Clown Life ~ A Short Story by Allen Kopp
“I hate my name,” Ruth Ellen said. “I’m going to change it.”
Her mother, whose name was Mrs. Miriam Swaby, turned from the stove, spatula in hand. “Change it to what?” she asked.
“I haven’t decided yet. I’m thinking of either Viva or Lucky. Maybe Roxanne. Something with pizzazz.”
“There isn’t anything wrong with the name you were given. We’ll stick to that for the time being. When you get out into the world on your own, you’ll be free to call yourself whatever you want.”
“I can think of lots of good names for her,” Cleve said, propping his head on his arm, trailing the tines of his fork through the egg yolk on his plate.
Ruth Ellen didn’t answer him. She had found the best way to handle her brother, when he was trying to be rude to her, was to ignore him.
“I know a girl named Cha-Cha and another one named Jeepers,” Ruth Ellen said. “Those are names with pizzazz.”
“Surely those aren’t their real names,” Miriam said. “Who would name a child Cha-Cha?”
“She’s in special education,” Cleve said. “What would you expect with a name like that?”
“You don’t even know her!” Ruth Ellen said. “How could you?”
“She wears a black leather jacket with a swastika painted on the back and she carries a switchblade. She’ll cut your heart out if you look at her the wrong way.”
“Of course you would know all about it, wouldn’t you?”
“She belongs to an all-girl gang. They’re female juvenile delinquents. They shoplift and smoke dope. They’re all headed for the electric chair.” He held out his arms and shook all over to simulate being electrocuted.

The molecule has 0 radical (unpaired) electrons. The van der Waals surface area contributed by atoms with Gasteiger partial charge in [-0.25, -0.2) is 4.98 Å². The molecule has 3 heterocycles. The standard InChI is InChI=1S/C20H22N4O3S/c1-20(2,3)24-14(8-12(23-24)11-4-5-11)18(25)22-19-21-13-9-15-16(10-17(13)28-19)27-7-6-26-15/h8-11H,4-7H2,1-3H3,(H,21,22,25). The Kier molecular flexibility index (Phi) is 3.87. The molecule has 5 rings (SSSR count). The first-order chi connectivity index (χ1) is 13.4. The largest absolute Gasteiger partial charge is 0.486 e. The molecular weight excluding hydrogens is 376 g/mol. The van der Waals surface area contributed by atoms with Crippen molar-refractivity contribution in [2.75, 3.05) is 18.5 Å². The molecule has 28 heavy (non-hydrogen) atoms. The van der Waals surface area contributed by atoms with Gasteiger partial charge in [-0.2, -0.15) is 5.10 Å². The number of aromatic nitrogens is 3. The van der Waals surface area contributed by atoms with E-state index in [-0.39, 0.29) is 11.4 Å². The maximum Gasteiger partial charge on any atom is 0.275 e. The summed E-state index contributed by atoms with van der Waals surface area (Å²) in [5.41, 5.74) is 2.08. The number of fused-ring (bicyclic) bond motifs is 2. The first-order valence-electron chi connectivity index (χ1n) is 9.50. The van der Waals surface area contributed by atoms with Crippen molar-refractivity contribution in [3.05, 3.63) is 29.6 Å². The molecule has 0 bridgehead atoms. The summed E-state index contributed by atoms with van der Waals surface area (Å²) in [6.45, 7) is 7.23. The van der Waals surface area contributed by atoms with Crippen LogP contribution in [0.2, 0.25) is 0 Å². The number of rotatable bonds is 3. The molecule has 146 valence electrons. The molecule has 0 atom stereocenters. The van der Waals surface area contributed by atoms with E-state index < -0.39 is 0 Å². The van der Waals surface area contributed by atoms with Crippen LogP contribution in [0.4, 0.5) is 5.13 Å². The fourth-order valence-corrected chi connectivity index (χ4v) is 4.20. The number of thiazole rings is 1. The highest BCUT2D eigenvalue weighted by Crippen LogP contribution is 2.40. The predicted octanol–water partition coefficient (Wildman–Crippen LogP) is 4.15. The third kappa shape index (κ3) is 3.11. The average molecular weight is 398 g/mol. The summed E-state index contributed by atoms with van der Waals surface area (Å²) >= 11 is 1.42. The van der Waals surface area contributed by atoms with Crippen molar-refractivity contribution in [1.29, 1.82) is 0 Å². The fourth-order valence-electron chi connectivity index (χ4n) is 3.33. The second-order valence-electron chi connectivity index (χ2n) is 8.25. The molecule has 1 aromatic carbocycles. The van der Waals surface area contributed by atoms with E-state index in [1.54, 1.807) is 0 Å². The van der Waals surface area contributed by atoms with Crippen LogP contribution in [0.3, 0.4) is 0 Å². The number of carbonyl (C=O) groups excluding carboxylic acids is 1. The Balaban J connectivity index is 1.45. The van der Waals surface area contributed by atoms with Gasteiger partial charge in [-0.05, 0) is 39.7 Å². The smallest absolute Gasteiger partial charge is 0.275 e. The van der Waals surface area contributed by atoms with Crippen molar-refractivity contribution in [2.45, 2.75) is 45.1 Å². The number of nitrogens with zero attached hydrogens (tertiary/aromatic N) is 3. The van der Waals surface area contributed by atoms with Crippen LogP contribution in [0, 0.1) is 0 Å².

“You’ll know one of these days just what it’s like,” Ruth Ellen said, “and I hope I’ll be there to see it.”
“I was asked to join a gang,” he said. “I said I’d think about it.”
“Would that be a gang for ugly losers?”
“I think I’ll join. It would add to my prestige.”
“Who asked you to join a gang?” Miriam asked.
“Some boys at school. I don’t know their names.”
“He’s just making that up,” Ruth Ellen said. “Nobody would ever want him to join anything. If they wanted him, it would just be so they would have somebody to slap around. ”
“Everybody’s got to start somewhere.”
“That’s enough talk about gangs and electric chairs,” Miriam said. “You sound like you weren’t brought up right.”
“We weren’t,” Ruth Ellen said.
“This is what happens when children have to grow up without a father.”
“He’s only been gone six months,” Ruth Ellen said.
“I don’t know that we really need him,” Cleve said. “I don’t miss him all that much.”
“That’s a terrible thing to say about your father,” Miriam said.
“Let’s face it. Even when he was here, he really wasn’t. Some people just aren’t cut out to be parents.”
“He went off and left us without a penny,” Miriam said. “We would be destitute if it wasn’t for the property my family left me.”
“Destitute is a relative term,” Cleve said. “You would say you were destitute if you had to make do with the old drapes in the dining room instead of buying new ones.”
“He knew he wasn’t really needed,” Ruth Ellen said. “That made it easy for him to leave. When his business failed, he had no reason to stay here.”
“Other men would think their family was reason enough to stay,” Miriam said.
“Well, I guess he wasn’t one of those.”
“I think he’s got a woman.”
“A woman!” Ruth Ellen said. “Him? Never in a million years!”
“That is a truly nauseating suggestion,” Cleve said.
“If he asks me for a divorce, I’ll know it’s so he can marry some other woman.”
“Are you going to give it to him?” Ruth Ellen asked.